REVIEW: Stargirl Season 2 Episode 2

Stargirl Season 2 Episode 2 introduces a classic DC hero to the series, as well as teasing multiple threats that may overrun the JSA’s resources.

The newest episode of Stargirl picks up in the aftermath of Courtney’s fight with Jade, the young woman who claims to be the daughter of Alan Scott aka The Green Lantern. While Courtney doesn’t trust her, Pat is willing to believe it and the family offers her a place to stay for the night while they sort everything out.

It is still odd that this is Jade’s first appearance in any medium outside comics. She has never appeared in a cartoon, a direct-to-video animated film, or anything. She is a popular character among DC Comics fans and has a great character design. It seems odd it took this long. Introduced in All-Star Squadron #25 in September 1983, Jade was created by Roy Thomas and Jerry Ordway as the daughter of Alan Scott and Rose Canton, who was a supervillain named Thorn. Jade and her brother Todd were given up for adoption due to Rose thinking she would hurt her kids, and the two were separated in the foster care system. Todd grows up to become the superhero Obsidian (who was played by Aliens star Lance Henricksen in the Arrowverse series Legends of Tomorrow, which featured a pre- Crisis on Infinite Earth incarnation of Stargirl and the JSA). The series appears to keep Jade’s early origin with some minor tweaks that actually work better for the adaptation.

Here, Jade (going by her civilian name Jenny) is a kid who grows out of the foster care system that just put her out on her own. This contrasts quite well with Courtney. She is envious of Jade in the fact that she is the daughter of a JSA member, which is exactly what Courtney wanted to be. But Courtney had a loving family in the form of her mother, her step-father Pat, and her step-brother Mike, which is all Jade ever wanted. Jade didn’t get a family; she was forced to grow up in the system and she appears to be aware that she was separated from her brother, a pain she carries with her. She doesn’t want power; all she is looking for is her brother so she won’t feel alone. This is a sad reality far too many kids have to live with, and a cruel system that kicks them out when they turn 18. While legally an adult, she is essentially still a child who is cast out into a cold unforgiving world and is looking for a place to call home.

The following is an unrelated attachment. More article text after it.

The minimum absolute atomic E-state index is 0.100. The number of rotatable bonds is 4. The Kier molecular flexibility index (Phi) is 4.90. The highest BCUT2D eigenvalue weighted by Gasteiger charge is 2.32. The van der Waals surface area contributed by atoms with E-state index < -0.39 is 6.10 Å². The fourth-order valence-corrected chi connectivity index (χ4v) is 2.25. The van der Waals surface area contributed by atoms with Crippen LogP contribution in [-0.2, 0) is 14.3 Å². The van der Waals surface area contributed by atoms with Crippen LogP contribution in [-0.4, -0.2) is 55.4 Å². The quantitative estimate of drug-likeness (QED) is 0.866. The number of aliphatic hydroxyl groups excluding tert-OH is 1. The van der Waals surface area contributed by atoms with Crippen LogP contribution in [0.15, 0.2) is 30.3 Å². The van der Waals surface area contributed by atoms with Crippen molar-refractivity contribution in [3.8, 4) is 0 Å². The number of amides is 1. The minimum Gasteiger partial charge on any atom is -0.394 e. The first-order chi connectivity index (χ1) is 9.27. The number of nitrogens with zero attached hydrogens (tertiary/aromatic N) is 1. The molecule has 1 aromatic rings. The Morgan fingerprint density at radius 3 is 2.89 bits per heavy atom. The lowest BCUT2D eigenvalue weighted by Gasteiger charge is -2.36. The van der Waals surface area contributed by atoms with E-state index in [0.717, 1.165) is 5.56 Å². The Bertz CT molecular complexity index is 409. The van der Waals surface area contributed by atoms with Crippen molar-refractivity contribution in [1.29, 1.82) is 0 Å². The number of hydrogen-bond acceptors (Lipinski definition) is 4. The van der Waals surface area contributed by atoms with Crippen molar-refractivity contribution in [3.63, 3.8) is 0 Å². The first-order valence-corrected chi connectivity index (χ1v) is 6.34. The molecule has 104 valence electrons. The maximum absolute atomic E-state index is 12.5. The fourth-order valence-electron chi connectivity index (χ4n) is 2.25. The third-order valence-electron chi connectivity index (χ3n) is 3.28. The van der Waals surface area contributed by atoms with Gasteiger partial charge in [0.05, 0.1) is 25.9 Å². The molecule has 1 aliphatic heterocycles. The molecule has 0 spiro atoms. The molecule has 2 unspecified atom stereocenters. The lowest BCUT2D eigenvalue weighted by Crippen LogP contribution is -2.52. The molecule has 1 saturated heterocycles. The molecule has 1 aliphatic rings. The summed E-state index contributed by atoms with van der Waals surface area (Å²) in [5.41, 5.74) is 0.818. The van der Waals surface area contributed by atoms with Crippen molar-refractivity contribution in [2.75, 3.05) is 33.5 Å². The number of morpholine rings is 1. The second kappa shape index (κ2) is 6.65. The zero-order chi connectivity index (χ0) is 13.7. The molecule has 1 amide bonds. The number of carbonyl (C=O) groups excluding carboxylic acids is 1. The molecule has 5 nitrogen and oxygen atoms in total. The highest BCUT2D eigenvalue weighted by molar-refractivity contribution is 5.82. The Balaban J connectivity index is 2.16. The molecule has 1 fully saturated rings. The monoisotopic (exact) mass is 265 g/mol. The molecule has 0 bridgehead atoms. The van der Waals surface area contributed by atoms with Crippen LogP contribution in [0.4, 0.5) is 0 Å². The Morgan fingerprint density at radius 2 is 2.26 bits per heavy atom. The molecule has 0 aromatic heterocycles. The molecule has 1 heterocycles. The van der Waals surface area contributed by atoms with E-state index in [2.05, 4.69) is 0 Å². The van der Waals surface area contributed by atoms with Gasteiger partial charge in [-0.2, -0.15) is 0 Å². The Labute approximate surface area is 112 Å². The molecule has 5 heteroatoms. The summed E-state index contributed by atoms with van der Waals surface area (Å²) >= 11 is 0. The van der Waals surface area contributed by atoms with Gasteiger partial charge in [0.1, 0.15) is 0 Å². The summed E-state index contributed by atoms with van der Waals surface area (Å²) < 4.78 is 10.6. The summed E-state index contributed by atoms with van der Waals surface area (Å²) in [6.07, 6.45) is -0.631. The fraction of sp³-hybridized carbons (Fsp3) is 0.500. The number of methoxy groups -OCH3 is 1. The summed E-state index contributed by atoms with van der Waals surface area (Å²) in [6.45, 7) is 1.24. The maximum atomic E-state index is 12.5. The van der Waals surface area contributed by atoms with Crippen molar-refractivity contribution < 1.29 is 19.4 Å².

The fact that Jade left at the end of the episode is odd given how much of the marketing was focused on “I’m Green Lantern’s Daughter” being the big end of the trailer line. Obviously, she will be back before the end of the season, but how soon and in what capacity is unknown. The current JSA members are very Blue Valley Centric; could Jade return to stick around in town or could she expand the reach of the JSA to be a more nationwide organization? Could open the door for later seasons to expand the scope of the team with more members like Jade’s brother Obisidan or even JSA members like Cyclone, Atom-Smasher, and Judomaster. It just felt like Jade could have been truly happy living at the Whitmore’s house, but understandably she needs to find her brother first. Now that she can fly, thanks to her absorbing the green energy from the lantern, she can cover more ground and be back soon.

Courtney’s jealousy is getting the better of her, and it makes her lash out in cruel ways to Jade. Her friends rightfully call it out as not cool. Since becoming Stargirl, Courtney is operating on full alert mode, paranoid there are villains around every corner and this distrust makes her hurt Jenny. Courtney realizes her mistake and decides she is ready to focus on school and only bring Stargirl out when it is necessary…and right as she tells this to Pat he reveals an old Injustice Society villain has come to town. Courtney immediately cheers to go grab her cosmic staff.

Yes, the new (old) villain in town is Richard Swift aka The Shade. A classic Flash villain introduced in 1942 from creators Gardner Fox and Harold Wilson Sharp, The Shade was teased at the end of season 1 and now has fully been revealed played by Jonathan Cake, who in his two scenes delivers every line with a delicious class and evil disdain. He is going to be a real pleasure to watch this season and I cannot wait to see more of him. Interestingly he approaches Barbara at her office, claiming he is an antique collector looking to purchase ‘stage magic’ props from William Zarick’s (the Wizard from Season 1) collection. While not said in the episode, the item he is most likely looking for is The Eclipso diamond.